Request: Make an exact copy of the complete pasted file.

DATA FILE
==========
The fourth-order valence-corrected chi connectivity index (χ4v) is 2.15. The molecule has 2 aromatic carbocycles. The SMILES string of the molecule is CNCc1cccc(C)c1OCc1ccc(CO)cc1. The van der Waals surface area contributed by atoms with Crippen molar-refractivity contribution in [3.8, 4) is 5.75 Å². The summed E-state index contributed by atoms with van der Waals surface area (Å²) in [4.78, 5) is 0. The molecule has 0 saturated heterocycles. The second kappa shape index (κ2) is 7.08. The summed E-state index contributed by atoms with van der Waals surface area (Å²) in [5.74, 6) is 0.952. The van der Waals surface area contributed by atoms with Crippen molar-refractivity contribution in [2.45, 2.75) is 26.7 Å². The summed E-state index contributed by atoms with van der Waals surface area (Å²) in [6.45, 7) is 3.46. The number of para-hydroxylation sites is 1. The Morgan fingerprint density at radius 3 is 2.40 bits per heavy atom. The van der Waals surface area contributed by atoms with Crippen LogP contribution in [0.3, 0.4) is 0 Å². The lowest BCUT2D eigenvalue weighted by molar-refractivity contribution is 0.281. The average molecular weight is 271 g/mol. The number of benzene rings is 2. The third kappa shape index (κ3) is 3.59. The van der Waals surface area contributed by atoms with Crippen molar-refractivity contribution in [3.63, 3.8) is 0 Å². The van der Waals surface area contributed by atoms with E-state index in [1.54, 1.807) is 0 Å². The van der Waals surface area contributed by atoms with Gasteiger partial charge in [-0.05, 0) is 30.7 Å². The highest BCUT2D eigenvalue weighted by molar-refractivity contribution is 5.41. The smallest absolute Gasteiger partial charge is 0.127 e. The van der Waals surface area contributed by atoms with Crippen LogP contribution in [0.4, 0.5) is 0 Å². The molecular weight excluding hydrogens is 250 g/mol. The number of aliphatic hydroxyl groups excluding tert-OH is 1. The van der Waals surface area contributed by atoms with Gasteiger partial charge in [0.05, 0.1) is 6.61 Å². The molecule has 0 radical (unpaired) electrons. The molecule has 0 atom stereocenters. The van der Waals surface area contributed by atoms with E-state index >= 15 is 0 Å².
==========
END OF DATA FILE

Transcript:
The fourth-order valence-corrected chi connectivity index (χ4v) is 2.15. The molecule has 2 aromatic carbocycles. The SMILES string of the molecule is CNCc1cccc(C)c1OCc1ccc(CO)cc1. The van der Waals surface area contributed by atoms with Crippen molar-refractivity contribution in [3.8, 4) is 5.75 Å². The summed E-state index contributed by atoms with van der Waals surface area (Å²) in [4.78, 5) is 0. The molecule has 0 saturated heterocycles. The second kappa shape index (κ2) is 7.08. The summed E-state index contributed by atoms with van der Waals surface area (Å²) in [5.74, 6) is 0.952. The van der Waals surface area contributed by atoms with Crippen molar-refractivity contribution in [2.45, 2.75) is 26.7 Å². The summed E-state index contributed by atoms with van der Waals surface area (Å²) in [6.45, 7) is 3.46. The number of para-hydroxylation sites is 1. The Morgan fingerprint density at radius 3 is 2.40 bits per heavy atom. The van der Waals surface area contributed by atoms with Crippen LogP contribution in [0.3, 0.4) is 0 Å². The lowest BCUT2D eigenvalue weighted by molar-refractivity contribution is 0.281. The average molecular weight is 271 g/mol. The number of benzene rings is 2. The third kappa shape index (κ3) is 3.59. The van der Waals surface area contributed by atoms with Crippen molar-refractivity contribution in [3.63, 3.8) is 0 Å². The van der Waals surface area contributed by atoms with E-state index in [1.54, 1.807) is 0 Å². The van der Waals surface area contributed by atoms with Gasteiger partial charge in [-0.05, 0) is 30.7 Å². The highest BCUT2D eigenvalue weighted by molar-refractivity contribution is 5.41. The smallest absolute Gasteiger partial charge is 0.127 e. The van der Waals surface area contributed by atoms with Crippen LogP contribution in [0.4, 0.5) is 0 Å². The molecular weight excluding hydrogens is 250 g/mol. The number of aliphatic hydroxyl groups excluding tert-OH is 1. The van der Waals surface area contributed by atoms with Gasteiger partial charge in [0.05, 0.1) is 6.61 Å². The molecule has 0 radical (unpaired) electrons. The molecule has 0 atom stereocenters. The van der Waals surface area contributed by atoms with E-state index >= 15 is 0 Å².